Argentina's Senate early Thursday passed the bill 33-27 to grant same-sex couples all the legal rights of marriage that heterosexual couples enjoy.
The bill had been passed in May by Argentina's lower house, and is firmly supported by President Cristina Fernandez de Kirchner, who is expected to sign it into law when she returns later this week from a state visit to China.
The debate pitted traditional voices and the Roman Catholic Church against President Fernandez and widespread public sentiment. Nearly 70 percent of Argentines support same-sex marriage, according to a June survey by Buenos Aires-based firm Analogias. Just seven years ago, a poll found that nearly half of all Argentines opposed a law that legalized civil unions in the capital.
Local television showed thousands of protesters braving the cold wintry air of Buenos Aires to voice opposition to the bill throughout the night, while supporters held candlelight vigils. The government's National Institute against Discrimination, Xenophobia, and Racism organized a public gathering of artists to support the bill.
In deeply Catholic Latin America, the church has taken a leading voice among opponents. Cardinal Jorge Mario Bergoglio called gay marriage in Argentina a loss for everyone, saying “children need to have the right to be raised and educated by a father and a mother.”
Ms. Fernandez, speaking from China, reiterated her support for the bill and her dissent with the Catholic Church over the issue. “It's very worrisome to hear words like 'God's war' or 'the devil's project,' things that recall the times of the Inquisition," she said this week.
Some political analysts have suggested the president's support is a political calculation to garner votes for upcoming presidential elections in 2011, in which former president Nestor Kirchner, Fernandez's husband, is widely expected to run.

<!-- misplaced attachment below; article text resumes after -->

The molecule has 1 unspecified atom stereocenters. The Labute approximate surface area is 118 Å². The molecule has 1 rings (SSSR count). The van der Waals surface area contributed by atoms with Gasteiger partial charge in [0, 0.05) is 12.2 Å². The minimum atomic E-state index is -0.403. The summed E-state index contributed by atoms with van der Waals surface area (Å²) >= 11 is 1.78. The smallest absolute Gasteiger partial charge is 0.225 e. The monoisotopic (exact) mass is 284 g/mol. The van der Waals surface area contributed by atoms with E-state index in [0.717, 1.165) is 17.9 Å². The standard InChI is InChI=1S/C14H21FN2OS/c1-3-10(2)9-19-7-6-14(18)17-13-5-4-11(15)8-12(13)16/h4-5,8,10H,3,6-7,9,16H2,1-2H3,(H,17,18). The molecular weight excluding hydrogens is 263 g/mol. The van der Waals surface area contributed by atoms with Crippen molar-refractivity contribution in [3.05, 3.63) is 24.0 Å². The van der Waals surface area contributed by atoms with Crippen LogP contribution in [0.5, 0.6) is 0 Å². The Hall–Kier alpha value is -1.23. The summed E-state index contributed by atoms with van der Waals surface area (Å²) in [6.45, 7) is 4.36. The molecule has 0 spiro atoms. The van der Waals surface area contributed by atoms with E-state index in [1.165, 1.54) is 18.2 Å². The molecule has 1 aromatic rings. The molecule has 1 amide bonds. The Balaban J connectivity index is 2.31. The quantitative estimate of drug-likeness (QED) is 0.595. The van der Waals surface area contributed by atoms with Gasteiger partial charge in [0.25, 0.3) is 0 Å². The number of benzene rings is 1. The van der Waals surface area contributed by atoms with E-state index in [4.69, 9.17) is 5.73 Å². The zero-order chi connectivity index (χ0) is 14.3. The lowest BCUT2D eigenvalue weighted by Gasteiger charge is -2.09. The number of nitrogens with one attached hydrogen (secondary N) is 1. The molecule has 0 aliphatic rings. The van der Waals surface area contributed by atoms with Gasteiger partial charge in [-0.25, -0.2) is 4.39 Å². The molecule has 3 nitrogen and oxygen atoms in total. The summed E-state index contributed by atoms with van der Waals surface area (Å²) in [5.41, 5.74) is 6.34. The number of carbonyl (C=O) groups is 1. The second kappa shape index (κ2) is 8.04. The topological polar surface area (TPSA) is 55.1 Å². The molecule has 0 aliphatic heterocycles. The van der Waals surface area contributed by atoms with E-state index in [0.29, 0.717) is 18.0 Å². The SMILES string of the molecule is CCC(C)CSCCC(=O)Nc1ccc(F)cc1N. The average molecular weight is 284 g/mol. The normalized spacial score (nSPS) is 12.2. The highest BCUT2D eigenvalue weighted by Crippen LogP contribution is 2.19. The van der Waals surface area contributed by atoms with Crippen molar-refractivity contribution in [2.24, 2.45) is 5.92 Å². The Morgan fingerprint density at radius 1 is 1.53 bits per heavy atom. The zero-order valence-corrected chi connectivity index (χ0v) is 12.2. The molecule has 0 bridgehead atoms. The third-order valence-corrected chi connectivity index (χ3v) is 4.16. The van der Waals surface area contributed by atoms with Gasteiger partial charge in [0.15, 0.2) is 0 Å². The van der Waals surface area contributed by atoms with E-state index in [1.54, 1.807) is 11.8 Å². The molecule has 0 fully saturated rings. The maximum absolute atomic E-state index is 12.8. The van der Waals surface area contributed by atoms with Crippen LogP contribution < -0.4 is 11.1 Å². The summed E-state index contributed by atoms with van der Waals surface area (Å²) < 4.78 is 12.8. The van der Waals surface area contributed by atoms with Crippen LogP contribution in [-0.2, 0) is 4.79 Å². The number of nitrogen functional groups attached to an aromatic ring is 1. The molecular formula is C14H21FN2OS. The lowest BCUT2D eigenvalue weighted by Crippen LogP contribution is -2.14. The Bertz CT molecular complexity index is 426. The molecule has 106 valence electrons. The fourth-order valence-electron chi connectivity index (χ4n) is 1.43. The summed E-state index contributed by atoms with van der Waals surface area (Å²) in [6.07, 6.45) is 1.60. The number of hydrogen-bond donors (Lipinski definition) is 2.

But the Kirchners and their supporters are hardly outliers on the issue.
Mexico City became the first city in Latin America to approve gay marriage in December. The bill here came as civil unions between same-sex couples gained steam across Latin American cities, first in Buenos Aires in 2002 and later in cities throughout Mexico and Brazil. Uruguay in 2008 legalized civil unions nationwide. The next year, the Constitutional Court in Colombia granted same-sex couples rights such as inheritance and health insurance.
Argentina has now gone the furthest of any nation in the region, and proponents are hoping the move influences other nations.
Will other nations follow?
“I think it will have enormous impact in Argentina and South America and around the world, including in the US, because it signifies the tremendous momentum in favor of the freedom to marry,” says Evan Wolfson, executive director of Freedom to Marry in the US.
Twelve countries now have ended exclusions for gay marriage, he says, and the emphasis in Argentina on equal rights for all will be instructive for other nations moving forward.
“It centered on how a country like Argentina must stand for equality for all, including vulnerable minorities when it comes to civil law [issues] such as marriage licenses,” he says. “What many legislators and the president said is that it is important to shore up the rule of law and true democratic values, rather than playing favorites or imposing one group's view.”